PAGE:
What is Cybernetics ?

(From Wikipedia, the free encyclopedia)

Cybernetics is a theory of the communication and control of regulatory feedback. The term cybernetics stems from the Greek kybernetis meaning "steersman". Cybernetics as a discipline was developed by Norbert Wiener (in Cybernetics, or control and communication in the animal and machine, 1948) and others such as William Ross Ashby.

Wiener popularized the social implications of cybernetics, drawing analogies between automatic systems such as a regulated steam engine and human institutions in his best-selling The Human Use of Human Beings : Cybernetics and Society (Houghton-Mifflin, 1950). When asked why he had chosen the name cybernetics, Wiener replied, "I didn't know what else to call it."

Clynes & Kline popularized the term amongst the masses.

Cybernetics is associated in many people's minds with robotics, due to uses such as Douglas Adams' Sirius Cybernetics Corporation and the concept of a cyborg. In scholarly terms, however, it is the study of systems and control in an abstracted sense - that is, it is not grounded in any empirical field.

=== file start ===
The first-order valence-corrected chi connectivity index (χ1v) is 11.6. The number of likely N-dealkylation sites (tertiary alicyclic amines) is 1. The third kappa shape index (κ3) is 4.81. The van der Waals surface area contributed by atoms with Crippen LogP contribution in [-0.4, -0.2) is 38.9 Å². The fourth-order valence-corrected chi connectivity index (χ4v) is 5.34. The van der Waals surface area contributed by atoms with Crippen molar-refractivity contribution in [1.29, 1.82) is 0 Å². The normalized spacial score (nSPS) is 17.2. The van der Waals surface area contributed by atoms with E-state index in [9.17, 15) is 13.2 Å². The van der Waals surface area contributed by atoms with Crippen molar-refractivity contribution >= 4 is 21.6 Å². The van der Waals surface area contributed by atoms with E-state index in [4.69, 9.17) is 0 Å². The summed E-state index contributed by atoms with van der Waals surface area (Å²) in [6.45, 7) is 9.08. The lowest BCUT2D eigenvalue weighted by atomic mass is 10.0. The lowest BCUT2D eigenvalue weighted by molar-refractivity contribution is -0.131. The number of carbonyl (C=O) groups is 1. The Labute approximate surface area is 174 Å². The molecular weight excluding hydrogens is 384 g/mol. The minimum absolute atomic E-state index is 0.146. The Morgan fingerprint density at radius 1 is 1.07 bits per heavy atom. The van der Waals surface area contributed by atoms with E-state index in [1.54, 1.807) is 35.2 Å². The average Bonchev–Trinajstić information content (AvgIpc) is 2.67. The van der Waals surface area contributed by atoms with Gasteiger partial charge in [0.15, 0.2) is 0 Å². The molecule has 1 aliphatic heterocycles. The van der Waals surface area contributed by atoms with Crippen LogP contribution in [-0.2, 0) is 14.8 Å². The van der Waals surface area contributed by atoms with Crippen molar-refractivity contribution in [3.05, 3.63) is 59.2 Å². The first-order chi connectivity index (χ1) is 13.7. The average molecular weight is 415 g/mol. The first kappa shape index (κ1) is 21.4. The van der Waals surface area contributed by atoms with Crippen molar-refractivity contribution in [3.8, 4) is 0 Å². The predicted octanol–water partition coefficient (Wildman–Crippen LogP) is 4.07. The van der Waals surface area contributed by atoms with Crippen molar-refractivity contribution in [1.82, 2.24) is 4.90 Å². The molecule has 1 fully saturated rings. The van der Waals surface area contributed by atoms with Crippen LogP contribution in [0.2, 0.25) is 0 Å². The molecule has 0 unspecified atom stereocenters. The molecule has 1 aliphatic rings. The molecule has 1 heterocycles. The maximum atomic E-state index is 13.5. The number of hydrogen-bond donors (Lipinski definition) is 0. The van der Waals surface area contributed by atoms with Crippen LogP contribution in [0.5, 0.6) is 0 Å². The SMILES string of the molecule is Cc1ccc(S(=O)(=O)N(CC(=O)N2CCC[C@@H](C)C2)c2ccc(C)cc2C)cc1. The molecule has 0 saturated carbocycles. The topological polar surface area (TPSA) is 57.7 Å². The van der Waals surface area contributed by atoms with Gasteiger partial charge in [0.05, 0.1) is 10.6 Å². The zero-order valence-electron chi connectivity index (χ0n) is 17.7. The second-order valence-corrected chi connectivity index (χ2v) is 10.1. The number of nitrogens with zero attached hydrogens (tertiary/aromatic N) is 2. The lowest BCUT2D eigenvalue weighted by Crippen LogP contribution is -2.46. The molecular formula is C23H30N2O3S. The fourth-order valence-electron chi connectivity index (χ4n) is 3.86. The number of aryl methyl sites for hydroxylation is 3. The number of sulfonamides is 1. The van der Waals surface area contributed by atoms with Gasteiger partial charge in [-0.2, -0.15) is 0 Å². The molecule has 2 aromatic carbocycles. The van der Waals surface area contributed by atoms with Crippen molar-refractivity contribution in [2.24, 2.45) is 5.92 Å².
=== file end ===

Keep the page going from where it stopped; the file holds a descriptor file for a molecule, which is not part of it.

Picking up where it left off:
(From Principia Cybernetica Web)

Cybernetics studies organization, communication and control in complex systems by focusing on circular (feedback) mechanisms

Cybernetics, deriving from the Greek word for steersman (kybernetes), was first introduced by the mathematician Wiener, as the science of communication and control in the animal and the machine (to which we now might add: in society and in individual human beings). It grew out of Shannon's information theory, which was designed to optimize the transmission of information through communication channels, and the feedback concept used in engineering control systems. In its present incarnation of "second-order cybernetics", its emphasis is on how observers construct models of the systems with which they interact (see complex systems to maintain, adapt, and self-organize. Such circularity or self-reference makes it possible to make precise, scientific models of purposeful activity, that is, behavior that is oriented towards a goal or preferred condition. In that sense, cybernetics proposes a revolution with respect to the linear, mechanistic models of traditional Newtonian science. In classical science, every process is determined solely by its cause, that is, a factor residing in the past. However, the behavior of living organisms is typically teleonomic, that is, oriented towards a future state, which does not exist as yet.

Cybernetics has discovered that teleonomy (or finality) and causality can be reconciled by using non-linear, circular mechanisms, where the cause equals the effect. The simplest example of such a circular mechanism is feedback. The simplest application of negative feedback for self-maintenance is homeostasis. The non-linear interaction between the homeostatic or goal-directed system and its environment results in a relation of control of the system over the perturbations coming from the environment.

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